New Scottish tax power could cost £45m to establish
The cost of setting up the system to deal with Scotland's beefed-up financial powers has been put at up to £45m, MSPs have heard.
Ministers at Holyrood will get new responsibility for setting the tax, under the Scotland Act, in 2016.
The parliament's audit committee heard that setting up the collection system would cost an estimated £40m-£45m, with annual £4.2m running costs.
The tax power is due to come into force just before the next Holyrood election.
It will see income tax in Scotland reduced by 10%, with the Scottish Parliament responsible for deciding whether to keep tax rates the same as the rest of the UK, put them up or cut them.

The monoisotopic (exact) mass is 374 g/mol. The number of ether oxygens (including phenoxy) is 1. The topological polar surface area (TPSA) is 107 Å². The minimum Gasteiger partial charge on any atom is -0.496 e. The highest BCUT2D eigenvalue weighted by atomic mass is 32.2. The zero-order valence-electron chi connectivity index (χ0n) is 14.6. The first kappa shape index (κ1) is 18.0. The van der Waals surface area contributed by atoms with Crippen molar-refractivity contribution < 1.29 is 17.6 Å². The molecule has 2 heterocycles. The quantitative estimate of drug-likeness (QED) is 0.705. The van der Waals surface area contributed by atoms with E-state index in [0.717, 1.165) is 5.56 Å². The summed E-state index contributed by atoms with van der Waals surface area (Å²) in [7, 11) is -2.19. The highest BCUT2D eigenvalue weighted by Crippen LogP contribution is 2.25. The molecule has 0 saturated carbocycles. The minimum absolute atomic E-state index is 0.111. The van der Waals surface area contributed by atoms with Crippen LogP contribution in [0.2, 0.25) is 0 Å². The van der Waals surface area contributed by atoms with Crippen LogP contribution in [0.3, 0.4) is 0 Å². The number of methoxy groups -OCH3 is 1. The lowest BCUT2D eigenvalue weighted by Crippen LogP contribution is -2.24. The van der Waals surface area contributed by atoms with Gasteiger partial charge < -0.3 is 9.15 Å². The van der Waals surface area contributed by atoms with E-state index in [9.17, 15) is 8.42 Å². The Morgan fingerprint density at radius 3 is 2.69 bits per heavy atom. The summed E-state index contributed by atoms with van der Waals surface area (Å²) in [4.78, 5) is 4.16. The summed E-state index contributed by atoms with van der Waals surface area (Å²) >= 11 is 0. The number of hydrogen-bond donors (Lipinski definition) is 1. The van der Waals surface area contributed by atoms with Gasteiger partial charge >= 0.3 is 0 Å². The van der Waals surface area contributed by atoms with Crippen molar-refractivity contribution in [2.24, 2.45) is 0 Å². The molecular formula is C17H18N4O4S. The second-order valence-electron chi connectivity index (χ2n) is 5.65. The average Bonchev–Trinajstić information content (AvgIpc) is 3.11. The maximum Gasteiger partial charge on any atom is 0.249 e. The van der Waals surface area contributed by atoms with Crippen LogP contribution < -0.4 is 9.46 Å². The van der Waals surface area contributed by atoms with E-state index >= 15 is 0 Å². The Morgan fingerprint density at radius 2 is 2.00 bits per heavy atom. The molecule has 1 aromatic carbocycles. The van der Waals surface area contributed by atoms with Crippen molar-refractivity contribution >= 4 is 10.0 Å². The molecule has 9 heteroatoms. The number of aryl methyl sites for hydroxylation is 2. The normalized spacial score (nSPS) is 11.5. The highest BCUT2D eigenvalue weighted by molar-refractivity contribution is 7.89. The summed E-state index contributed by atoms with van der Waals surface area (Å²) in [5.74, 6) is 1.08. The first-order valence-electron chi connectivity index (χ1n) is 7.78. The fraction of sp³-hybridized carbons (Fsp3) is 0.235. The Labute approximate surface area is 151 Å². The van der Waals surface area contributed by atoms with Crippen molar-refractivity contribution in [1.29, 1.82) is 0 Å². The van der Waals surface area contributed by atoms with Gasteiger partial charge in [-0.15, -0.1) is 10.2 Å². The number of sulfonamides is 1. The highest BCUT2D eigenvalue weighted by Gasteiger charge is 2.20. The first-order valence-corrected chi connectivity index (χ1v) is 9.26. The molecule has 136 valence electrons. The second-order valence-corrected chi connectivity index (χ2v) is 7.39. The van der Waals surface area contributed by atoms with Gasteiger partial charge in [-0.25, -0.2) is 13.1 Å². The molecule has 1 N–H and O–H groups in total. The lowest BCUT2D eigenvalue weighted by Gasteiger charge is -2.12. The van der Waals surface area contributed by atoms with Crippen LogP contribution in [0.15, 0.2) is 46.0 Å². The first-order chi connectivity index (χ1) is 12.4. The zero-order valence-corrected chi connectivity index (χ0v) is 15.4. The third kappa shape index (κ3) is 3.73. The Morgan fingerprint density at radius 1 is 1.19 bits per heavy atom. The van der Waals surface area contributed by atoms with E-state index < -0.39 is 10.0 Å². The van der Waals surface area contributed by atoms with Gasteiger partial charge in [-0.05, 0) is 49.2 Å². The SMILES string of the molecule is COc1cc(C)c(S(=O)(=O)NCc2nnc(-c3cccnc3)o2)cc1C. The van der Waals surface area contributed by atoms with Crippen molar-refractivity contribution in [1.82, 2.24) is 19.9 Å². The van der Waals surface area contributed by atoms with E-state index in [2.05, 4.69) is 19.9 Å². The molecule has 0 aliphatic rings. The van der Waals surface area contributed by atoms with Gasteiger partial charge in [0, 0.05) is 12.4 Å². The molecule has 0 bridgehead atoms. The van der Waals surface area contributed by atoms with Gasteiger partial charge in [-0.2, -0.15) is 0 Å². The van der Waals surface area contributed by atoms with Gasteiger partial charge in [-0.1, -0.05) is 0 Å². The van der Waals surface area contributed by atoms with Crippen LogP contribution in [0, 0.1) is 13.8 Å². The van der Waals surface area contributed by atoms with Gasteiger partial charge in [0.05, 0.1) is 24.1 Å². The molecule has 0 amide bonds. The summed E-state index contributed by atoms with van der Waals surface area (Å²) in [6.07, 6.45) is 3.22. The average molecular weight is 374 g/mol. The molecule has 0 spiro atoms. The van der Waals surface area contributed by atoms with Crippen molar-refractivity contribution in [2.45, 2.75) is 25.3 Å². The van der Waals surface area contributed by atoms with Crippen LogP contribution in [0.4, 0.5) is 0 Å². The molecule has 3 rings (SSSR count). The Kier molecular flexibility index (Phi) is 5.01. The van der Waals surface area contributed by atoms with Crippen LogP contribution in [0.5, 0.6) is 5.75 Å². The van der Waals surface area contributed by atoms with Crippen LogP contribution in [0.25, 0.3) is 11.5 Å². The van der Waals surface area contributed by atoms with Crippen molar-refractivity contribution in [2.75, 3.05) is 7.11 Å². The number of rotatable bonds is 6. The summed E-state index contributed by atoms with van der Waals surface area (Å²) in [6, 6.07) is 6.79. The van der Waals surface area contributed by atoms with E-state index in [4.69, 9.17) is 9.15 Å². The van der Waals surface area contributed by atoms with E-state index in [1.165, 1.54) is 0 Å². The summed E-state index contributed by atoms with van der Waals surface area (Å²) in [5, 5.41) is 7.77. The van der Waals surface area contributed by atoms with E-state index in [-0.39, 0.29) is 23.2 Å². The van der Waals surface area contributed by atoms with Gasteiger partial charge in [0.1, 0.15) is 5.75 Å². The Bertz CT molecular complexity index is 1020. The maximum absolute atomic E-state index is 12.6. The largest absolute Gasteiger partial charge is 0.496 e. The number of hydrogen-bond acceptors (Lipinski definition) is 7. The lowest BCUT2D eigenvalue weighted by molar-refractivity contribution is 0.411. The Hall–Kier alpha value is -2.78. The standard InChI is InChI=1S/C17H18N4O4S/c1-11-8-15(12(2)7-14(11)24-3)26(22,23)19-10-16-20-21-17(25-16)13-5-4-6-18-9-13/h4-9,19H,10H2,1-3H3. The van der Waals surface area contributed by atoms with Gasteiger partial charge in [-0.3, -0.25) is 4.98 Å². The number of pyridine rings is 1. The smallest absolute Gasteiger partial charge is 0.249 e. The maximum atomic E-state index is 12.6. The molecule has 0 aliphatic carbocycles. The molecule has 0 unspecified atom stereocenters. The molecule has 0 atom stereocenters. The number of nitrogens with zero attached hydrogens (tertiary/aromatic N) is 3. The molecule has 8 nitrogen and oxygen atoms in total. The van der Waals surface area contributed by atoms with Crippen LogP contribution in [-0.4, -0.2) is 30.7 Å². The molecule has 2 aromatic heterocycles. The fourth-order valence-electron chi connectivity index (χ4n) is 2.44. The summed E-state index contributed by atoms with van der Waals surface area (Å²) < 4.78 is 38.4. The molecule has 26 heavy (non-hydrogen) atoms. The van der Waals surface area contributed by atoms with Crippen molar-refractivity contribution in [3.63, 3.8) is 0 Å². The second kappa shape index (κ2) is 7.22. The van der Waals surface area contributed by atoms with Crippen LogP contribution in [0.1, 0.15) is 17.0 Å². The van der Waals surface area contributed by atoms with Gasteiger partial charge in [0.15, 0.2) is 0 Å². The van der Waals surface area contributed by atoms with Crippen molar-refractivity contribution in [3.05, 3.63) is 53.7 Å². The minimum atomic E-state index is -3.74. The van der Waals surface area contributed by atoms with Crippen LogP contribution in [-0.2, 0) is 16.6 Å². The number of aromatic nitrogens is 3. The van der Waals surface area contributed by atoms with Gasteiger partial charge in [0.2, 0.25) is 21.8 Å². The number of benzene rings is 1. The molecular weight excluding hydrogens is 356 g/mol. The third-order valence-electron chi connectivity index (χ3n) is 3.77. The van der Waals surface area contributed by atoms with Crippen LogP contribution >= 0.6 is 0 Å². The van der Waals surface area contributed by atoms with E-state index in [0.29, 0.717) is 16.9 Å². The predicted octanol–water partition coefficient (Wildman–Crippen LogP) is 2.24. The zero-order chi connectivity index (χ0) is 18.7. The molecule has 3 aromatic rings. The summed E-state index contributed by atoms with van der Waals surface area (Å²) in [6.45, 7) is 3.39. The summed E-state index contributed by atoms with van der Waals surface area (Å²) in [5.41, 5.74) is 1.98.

The point of the new powers, being devolved from Westminster, is to make Scotland more accountable for the cash it spends.
Edward Troup, who has responsibility for the collection of the Scottish rate of income tax at HM Revenue and Customs, told the committee: "If there were to be a change of the Scottish rate that would incur a cost, the arrangements are quite clear any additional cost which is expressly attributable to the Scottish rate should be for the Scottish government to bear."
Scottish Conservative leader Ruth Davidson has already said her party would want to reduce income tax in Scotland by one pence in the pound.